Letter From The Editor - Issue 68 - April 2019

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  Writing Advice by Mette Ivie Harrison
January 2017

How Writers Procrastinate

I used to believe that I never procrastinated. Maybe I was better then, but it’s also true that I think I was blind to the ways I procrastinated. I didn’t procrastinate the things that other people did, like doing the dishes or laundry or taking the garbage out. I didn’t procrastinate those things because I was busy using those things to procrastinate the things I really hated, like sitting down and writing the book that was in my soul.

My experience is that pretty much every writer I know is good at procrastinating. And sometimes, to be honest, it makes sense to wait, because it allows our subconscious time to do some work on our ideas before we spit them out. That said, I think most of us could use a lot more help in the direction of getting the work done. And by that, I do not mean simply sitting in a chair with a computer in front of you. For one thing, these days, if you’ve got an internet connection, you can procrastinate all day long every day for years without typing a single word on your manuscript. For another thing, just because my hands are typing words into the computer doesn’t mean I’m actually working on the project I’m supposed to.

Like me, for instance, right now, writing about procrastination instead of working on the actual manuscript I need to work on. Two, in fact. This is easier. And that’s the main reason we procrastinate. What’s easier for you isn’t necessarily what’s easier for me, so our methods of procrastination may look very different from the outside.

Here are some of the things I see writers doing to procrastinate:

1. I have to get clean the entire house before I can write. A tidy house means a tidy mind, right?

2. I need to catch up on emails first. Yeah, and then what? You’ll find something else to do.

3. I need to do RESEARCH. Seriously, this wins the best procrastination prize. You’ll never be done doing enough research. I guarantee it.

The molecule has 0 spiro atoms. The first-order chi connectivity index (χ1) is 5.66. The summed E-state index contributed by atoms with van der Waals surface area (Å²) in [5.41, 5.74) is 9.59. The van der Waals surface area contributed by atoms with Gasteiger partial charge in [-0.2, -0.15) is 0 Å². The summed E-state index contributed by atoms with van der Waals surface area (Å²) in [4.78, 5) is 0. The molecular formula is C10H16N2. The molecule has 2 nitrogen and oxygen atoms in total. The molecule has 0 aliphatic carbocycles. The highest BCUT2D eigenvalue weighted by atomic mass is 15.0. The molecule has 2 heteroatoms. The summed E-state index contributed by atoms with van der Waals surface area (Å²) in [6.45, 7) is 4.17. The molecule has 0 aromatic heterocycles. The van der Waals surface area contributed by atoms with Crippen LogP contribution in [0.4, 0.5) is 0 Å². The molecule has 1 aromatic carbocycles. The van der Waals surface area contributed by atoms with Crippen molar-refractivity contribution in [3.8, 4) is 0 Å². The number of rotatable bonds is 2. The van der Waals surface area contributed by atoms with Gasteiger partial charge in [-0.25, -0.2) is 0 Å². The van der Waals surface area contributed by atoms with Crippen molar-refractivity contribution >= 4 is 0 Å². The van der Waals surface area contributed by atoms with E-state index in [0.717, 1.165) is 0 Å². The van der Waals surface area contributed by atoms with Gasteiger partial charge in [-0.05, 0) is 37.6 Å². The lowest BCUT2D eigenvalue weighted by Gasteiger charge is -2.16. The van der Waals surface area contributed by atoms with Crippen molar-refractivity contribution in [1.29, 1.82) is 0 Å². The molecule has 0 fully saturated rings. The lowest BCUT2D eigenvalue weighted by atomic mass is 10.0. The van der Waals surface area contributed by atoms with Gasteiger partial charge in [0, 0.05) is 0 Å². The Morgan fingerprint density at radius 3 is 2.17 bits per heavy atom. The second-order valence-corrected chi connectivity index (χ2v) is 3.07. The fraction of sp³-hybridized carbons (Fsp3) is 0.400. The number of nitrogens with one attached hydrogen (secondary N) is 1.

4. I don’t know how the story ends. So I’m going to sit and wait until it hits me in the face (or the muse comes down and whispers it to me). Ha! For most of us, the way to find out how the story ends is to get to work writing it (and I include outlining in this, which can be very useful).

5. What if someone steals my idea? You’d think this is just a crazy fear, and it is. But it’s also a super handy way to procrastinate. If I spend all my time worrying about people stealing my ideas and how to prevent that, then I don’t actually have to do any writing.

6. I’m terrified I’ll offend my family/someone. Yup, another excuse not to write. We offend people all the time and seem to be fine with it, talking, posting stuff on Facebook. But sitting down to write something? Oh, we can’t do that. You’re not scared of offending someone. You’re scared of writing and not being good enough.

7. I want it to be perfect the first time through. Welcome to the club. We all want that, and we will never get it. Yes, there are writers who write cleaner first drafts than I do (I want to stab them all). But no one gets it all right the first time. If they think they do, they’re wrong. Waiting to get every sentence right is just a way of procrastinating the dirty work of starting.

8. I want to have an agent or some guarantee that this will be published before I get started. Hahahahahahahahhahah! But seriously, just sit down and write. There are no guarantees in writing or in life. Maybe try to remember that you’re practicing to be a better writer. No one pays a concert pianist for their practice hours, right?

9. I’m working on book sixteen in my series. I have to have them all finished before I start revising the first one. Hey, I’m all for writing, but if you’re using writing to procrastinate editing and learning, well, that’s pretty clever.

10. I’m writing this book I think will sell instead of the book that I should be writing because it’s the book of my heart because I’m scared.

Everyone is scared. Want to know why? Because writing is scary. It may be the hardest thing you’ve ever done. It will make you vulnerable. You will hurt people. You may hurt yourself as you discover the truth about who you are through your writing process. You will never feel like you did it perfectly, and that may always bother you.

So what? Get to work!

Read more by Mette Ivie Harrison

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